nishment of the adulteress was death The stability, the strength, and the from the husband's hand. Among one authority of the noble races of barbar' tribe of the northern barbarians of Eurous nations, is found chiefly in two rope, she was scourged half-naked, causes; first, the reverence of super- from village to village, by the women, stition with which the imagination of till she sunk and expired under their the people very rapidly invests an il. strokes. The purity of the unmarried lustrious house ; and secondly, that is guarded by the sanctity of marriage. legal and devoted zeal with which men It is related of Hippocrenes, a citizen bring themselves to hazard in service of the blood of the kings, that when of protecting power,-if that power he discovered a man with his unmarhave a hold on their imagination. ried daughter, he crushed him bencath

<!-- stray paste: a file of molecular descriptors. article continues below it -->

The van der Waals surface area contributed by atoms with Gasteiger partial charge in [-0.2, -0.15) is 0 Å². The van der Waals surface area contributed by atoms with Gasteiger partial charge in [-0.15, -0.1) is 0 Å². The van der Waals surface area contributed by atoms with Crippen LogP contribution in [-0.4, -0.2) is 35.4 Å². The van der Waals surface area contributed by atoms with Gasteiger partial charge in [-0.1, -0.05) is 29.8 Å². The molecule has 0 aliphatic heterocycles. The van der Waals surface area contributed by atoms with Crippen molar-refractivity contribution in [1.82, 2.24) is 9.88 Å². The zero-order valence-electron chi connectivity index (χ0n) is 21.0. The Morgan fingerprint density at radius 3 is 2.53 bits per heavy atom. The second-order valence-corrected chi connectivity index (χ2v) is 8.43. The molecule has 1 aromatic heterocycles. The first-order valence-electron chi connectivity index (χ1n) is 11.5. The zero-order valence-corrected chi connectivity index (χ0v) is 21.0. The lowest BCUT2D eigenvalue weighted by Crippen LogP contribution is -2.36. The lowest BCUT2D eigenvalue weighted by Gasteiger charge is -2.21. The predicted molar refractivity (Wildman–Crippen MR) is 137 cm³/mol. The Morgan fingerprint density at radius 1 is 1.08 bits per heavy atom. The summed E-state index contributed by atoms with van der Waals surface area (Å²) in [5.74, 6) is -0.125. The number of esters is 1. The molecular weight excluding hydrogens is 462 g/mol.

If we could pursue this various in- the wheels of the chariot in which he, quiry, we should soon find, that in with his daughter, rode, whom afterfollowing the line of political investi- wards he immersed alive.”.

The nam gation, we were brought into the re tions who visited with such dreadful cesses of human feeling. There is retribution the stain ot' chastity, were scarcely any more interesting part of rearing up a moral strength among history than that which regards the themselves of immeasurable impos tance nobility of barbarous and half-civilized and power ; but they knew not the nations. Witness the Clans of Scot- work in which they were labouring; land.-Witness the feudal history of they only felt, with an intensity and Europe. Without engaging further depth of which we have no longer a in the question, it may be sufficient conception, the holiness oi' woman's to observe, in proof of what was said purity; and they leaped up in mada of the intimate developement of hu ness to revenge its violation.